Choose the Skills Section That Best Fits Your Resume

Always make your skills section targeted. You may have an impressively long list of relevant skills, but you want to tailor your list to deliver a fast, powerful, and positive impression on the hiring manager.

Here are three different types of skills sections you can choose from depending on your industry and target job.

1. Additional Skills Section

The additional skills section, also sometimes called the skills section, is often seen on a chronological resume at the bottom, under work experience. It’s usually a short list of around three to nine relevant skills.

Use the additional skills section when you want to highlight your experience more than specific skills. It’s also good when applying for entry-level jobs or client or customer-focused roles that are heavy on soft skills.

2. Relevant Skills Section

If you choose a functional resume format instead of a chronological one, a relevant skills section may be your best choice. A functional resume helps you downplay work history gaps or demonstrate your qualifications when changing careers or industries.

Your relevant skills section can be more extensive than your work experience section. Make each relevant skill a header inside the section, then list specific examples to support it. Here is a brief example:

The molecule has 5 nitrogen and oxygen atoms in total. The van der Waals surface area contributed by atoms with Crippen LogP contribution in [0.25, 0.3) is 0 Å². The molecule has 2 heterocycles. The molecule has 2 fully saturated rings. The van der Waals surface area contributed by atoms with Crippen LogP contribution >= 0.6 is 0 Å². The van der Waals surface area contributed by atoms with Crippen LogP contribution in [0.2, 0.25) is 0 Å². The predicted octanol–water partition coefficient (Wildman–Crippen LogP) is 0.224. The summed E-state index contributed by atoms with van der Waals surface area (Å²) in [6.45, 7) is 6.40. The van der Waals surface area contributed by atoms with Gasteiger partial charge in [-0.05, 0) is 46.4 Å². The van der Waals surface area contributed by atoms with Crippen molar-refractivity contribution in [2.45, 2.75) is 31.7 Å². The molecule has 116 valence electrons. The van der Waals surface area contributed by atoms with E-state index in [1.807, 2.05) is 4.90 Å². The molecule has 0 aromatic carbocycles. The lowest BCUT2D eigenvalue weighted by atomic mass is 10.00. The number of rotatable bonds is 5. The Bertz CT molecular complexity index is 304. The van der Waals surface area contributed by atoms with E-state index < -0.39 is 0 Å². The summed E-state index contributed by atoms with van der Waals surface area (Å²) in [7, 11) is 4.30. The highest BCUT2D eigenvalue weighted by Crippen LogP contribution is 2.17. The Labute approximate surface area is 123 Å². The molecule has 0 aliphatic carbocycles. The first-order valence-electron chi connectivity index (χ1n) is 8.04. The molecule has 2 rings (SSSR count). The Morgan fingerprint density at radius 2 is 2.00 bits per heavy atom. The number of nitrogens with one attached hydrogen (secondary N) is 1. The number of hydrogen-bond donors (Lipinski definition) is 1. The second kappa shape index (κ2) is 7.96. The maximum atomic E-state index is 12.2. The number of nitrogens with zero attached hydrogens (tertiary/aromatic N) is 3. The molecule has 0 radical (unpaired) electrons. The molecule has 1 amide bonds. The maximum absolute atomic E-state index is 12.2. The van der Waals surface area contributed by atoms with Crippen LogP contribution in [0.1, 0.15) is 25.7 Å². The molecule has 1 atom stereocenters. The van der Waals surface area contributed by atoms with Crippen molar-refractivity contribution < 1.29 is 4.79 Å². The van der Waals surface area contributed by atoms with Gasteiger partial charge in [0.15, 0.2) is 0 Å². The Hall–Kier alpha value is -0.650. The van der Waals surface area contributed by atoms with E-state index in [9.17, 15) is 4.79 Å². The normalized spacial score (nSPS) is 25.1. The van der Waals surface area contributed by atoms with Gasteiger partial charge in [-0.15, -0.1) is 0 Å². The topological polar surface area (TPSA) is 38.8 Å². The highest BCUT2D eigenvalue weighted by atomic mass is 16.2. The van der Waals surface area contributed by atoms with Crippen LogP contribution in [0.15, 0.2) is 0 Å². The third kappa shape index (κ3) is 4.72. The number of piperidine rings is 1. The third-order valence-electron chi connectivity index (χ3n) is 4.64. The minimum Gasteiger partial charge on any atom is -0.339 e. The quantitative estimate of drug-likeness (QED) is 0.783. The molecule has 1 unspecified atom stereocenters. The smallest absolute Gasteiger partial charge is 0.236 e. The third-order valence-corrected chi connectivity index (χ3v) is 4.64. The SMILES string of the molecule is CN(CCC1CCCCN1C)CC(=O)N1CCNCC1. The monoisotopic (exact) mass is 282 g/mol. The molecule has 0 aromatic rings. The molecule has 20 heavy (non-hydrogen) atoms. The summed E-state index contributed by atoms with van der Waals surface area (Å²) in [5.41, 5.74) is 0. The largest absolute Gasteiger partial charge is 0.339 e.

Relevant Skills

CUSTOMER SERVICE

  • Helped customers resolve product questions and problems over the phone and in person.

  • Demonstrated empathy when callers were frustrated or upset.

  • Had the highest satisfaction rating in my department.

Your relevant skills section should include three to four highlighted skills.

3. Technical Skills Section

If you are applying for a position that requires technical expertise or many years of experience, a technical skills section helps highlight your qualifications. Generally, use a technical skills section and add the additional skills section under work experience.

Your Skills at a Glance

Your resume is a powerful tool to communicate your qualifications to employers. A poorly written resume will result in fewer interviews, no matter how experienced or qualified you may be.

Including a well-written skills section delivers your skills and qualifications at a glance. It makes it easy for busy hiring managers to recognize you as a strong candidate and increases the likelihood they will contact you for the next step.

The ZipRecruiter Editors

At ZipRecruiter, our mission is to connect employers and job seekers with their next great opportunity. On the ZipRecruiter blog, we use insider experience and data derived from our AI-driven jobs marketplace to provide advice and insights on topics such as the job search process, interviewing, and labor market trends. Start your job search or post a job today and connect with us on TwitterFacebook, and LinkedIn!

The information in our press releases, blogs, articles, testimonials, videos and presentations should be considered accurate only as of the date thereof. We disclaim any obligation to supplement or update the information in this type of content, and any links or references therein to third party articles or other third party content does not constitute our endorsement of that third party.

Read Related Articles